As writer Zachary Fenell said August 24, 2013, dealing with the challenges
that cerebral palsy presents can often evoke “frustration, anger,
and embarrassment.” He offered coping mechanisms, such as focusing
on strengths rather than dwelling on weaknesses, but it may help both
cerebral palsy patients and their caregivers to read encouraging news about what people
with CP and the scientific community are accomplishing.

Oxygen and Blood Deprivation Caused Austin Collier’s Spastic Cerebral
Palsy…

… and doctors said he may never recognize his parents. Three-and-a-half
years later, Austin’s mastering the iPad, chasing the dog, and moonwalking.

“On a recent afternoon in the seventh-floor pediatric physical therapy
gym … Austin kept practicing his backward walk even after his session
on the treadmill was over,” said The Buffalo News. “To help
train his muscles, Austin wears a suit made of neoprene and elastic underneath
his clothes that helps him align his body, straighten his legs and adjust
his gait. Since his feet tend to collapse inward, ankle braces made of
hard plastic help support him so he can walk while holding someone’s
hand.”

Austin’s mother, who quit her job as a technical writer for a biomedical
company in order to care for him, tries to improve his motor skills by
engaging him in a new type of therapy each day. One day, he swims, the
next day, he rides horses, et cetera.

“Everybody’s surprised at what he does,” she told the reporter.

Senior with Cerebral Palsy Attends Prom with Date

Jordan Knapek’s cerebral palsy prevents him from being able to speak,
walk, or eat solid food. He was hospitalized 57 times in four years and
needs round-the-clock care from a nurse and care assistant that his family
jokingly calls “his secret service people.” But May 17, 2014, a
CBS News affiliate reported that Jordan would be attending his prom with Rachael
Conboy, “the best looking girl in the school,” per Jordan
and his speaking device.

Rachael was just as complimentary.

“I never knew that having a friend who can’t communicate could
be the best friend that he is to me,” she said. “[T]here’s
nothing bad that comes out of his mouth about me and I don’t know
if I could say I know anyone else like that.”

Jordan’s mom was excited that her son would be able to attend the
milestone event.

“For him to have this opportunity is just huge for us,” she said.

University Teaches Students with Cerebral Palsy to Dance

For the last five years,
Drexel University, which offers a dance/movement therapy major, has partnered with HMS School
for Children with Cerebral Palsy to choreograph a spring performance.
From May to October, able-bodied students pair up with students who may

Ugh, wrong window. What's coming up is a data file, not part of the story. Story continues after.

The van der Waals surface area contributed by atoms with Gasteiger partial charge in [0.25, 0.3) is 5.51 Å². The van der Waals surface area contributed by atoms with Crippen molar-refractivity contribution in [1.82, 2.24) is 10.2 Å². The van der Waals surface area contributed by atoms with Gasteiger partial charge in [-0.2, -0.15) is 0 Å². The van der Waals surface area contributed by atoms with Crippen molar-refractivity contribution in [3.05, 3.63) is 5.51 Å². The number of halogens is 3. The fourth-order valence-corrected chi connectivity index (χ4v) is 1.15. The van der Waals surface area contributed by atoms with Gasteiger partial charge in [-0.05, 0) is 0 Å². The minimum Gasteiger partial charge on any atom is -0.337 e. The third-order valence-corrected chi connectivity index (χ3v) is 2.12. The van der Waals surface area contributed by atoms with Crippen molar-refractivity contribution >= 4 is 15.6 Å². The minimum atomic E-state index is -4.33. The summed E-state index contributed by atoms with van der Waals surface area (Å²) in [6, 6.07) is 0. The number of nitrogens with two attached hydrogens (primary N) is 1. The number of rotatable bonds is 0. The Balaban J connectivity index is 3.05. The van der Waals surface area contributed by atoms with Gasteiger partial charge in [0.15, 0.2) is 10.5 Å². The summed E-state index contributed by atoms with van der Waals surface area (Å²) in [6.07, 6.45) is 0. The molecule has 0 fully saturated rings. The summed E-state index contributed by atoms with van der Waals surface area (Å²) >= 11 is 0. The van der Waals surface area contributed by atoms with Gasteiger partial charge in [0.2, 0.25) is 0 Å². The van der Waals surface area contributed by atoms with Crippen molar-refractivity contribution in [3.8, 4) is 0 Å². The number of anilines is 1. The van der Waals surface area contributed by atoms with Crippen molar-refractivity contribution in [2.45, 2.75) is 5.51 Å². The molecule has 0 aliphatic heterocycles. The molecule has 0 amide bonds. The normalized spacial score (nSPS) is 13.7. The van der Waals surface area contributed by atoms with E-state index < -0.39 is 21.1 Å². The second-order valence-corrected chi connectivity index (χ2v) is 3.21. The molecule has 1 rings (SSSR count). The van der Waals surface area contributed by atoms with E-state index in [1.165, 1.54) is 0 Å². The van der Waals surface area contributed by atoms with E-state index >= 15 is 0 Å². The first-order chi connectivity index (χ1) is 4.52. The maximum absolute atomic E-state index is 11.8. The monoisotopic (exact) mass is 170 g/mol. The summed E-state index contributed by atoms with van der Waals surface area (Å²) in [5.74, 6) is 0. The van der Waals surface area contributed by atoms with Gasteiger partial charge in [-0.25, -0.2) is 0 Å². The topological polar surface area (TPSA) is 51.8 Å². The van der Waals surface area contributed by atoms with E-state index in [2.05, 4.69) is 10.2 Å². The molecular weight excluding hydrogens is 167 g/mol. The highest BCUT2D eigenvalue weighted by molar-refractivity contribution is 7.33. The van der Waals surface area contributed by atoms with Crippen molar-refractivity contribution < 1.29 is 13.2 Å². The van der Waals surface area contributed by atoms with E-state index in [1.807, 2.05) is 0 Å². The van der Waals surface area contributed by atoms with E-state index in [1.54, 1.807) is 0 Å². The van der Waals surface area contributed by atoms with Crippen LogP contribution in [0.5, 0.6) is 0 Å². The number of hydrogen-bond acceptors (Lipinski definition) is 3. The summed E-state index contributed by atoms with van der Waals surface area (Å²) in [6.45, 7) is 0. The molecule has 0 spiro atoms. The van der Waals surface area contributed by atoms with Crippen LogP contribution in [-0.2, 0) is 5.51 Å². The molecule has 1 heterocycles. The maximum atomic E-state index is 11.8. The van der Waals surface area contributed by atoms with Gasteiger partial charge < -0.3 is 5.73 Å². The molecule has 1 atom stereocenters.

not be able to speak or walk but light up on the dance floor.

The collaboration is mutually beneficial, according to Rachel Federman-Morales,
who’s worked at HMS for the last decade.

“The Drexel students learn their partners’ movement repertoire
and dancing style. [T]he HMS dancers lift their heads higher, make eye
contact and are more spontaneous and intentional in their contributions
to the dance,” she said.

Former TV Producer Films Documentary About Son’s Disability

Like many mothers, Kelly O’Brien went through a grieving period after
her son, Teddy, was born and diagnosed with cerebral palsy. She wasn’t
sure anyone else would care about what her particular family was going
through, but before Teddy turned three, she decided to go back to school
and learn how to film it so that it would resonate with other parents
of disabled children.

“Films can’t change the world,” she told
The Stir, “but hopefully mine can make a tiny intervention, make the invisible
visible by sharing a different experience of parenting, of family, that
most people fear and would rather not talk about.”

Ultimately, the film taught her what really matters.

“He always pushes me to be a better, kinder person,” she said.
“And despite the fact that he’s deaf and can’t talk
or walk or see very well, he smiles and laughs all the time. He’s
by far the happiest person in our family!”

One Man’s Invention Could Help Prevent Asphyxia-Related Cerebral Palsy

As
WMTW reported April 30, 2014, “[Cerebral palsy] can impair a person’s
ability to control their body movement and may also impair their speech,
vision, and ability to eat or drink. … [The condition] affects
between two and six infants out of every 1,000 births.”

One-tenth of those cases could be due to oxygen deprivation within the
first six months of pregnancy, per
Medical News Today.

Kenn Carr, founder of Meridian Medical Systems and Applied Thermologic,
hopes his new, non-invasive
medical device will prevent asphyxia “by lowering their body temperature and by
monitoring the brain temperature,” according to WMTW. Unfortunately,
the antenna is still in the development phase and may take years to gain
FDA approval and hit the market.

Do You Have Questions for Our Cerebral Palsy Attorneys?

If you have questions about your child’s cerebral palsy disability, attorney
Chris Mellino invites you to
contact our Cleveland office for a free consultation. You may also call (440) 333-3800
to schedule an appointment.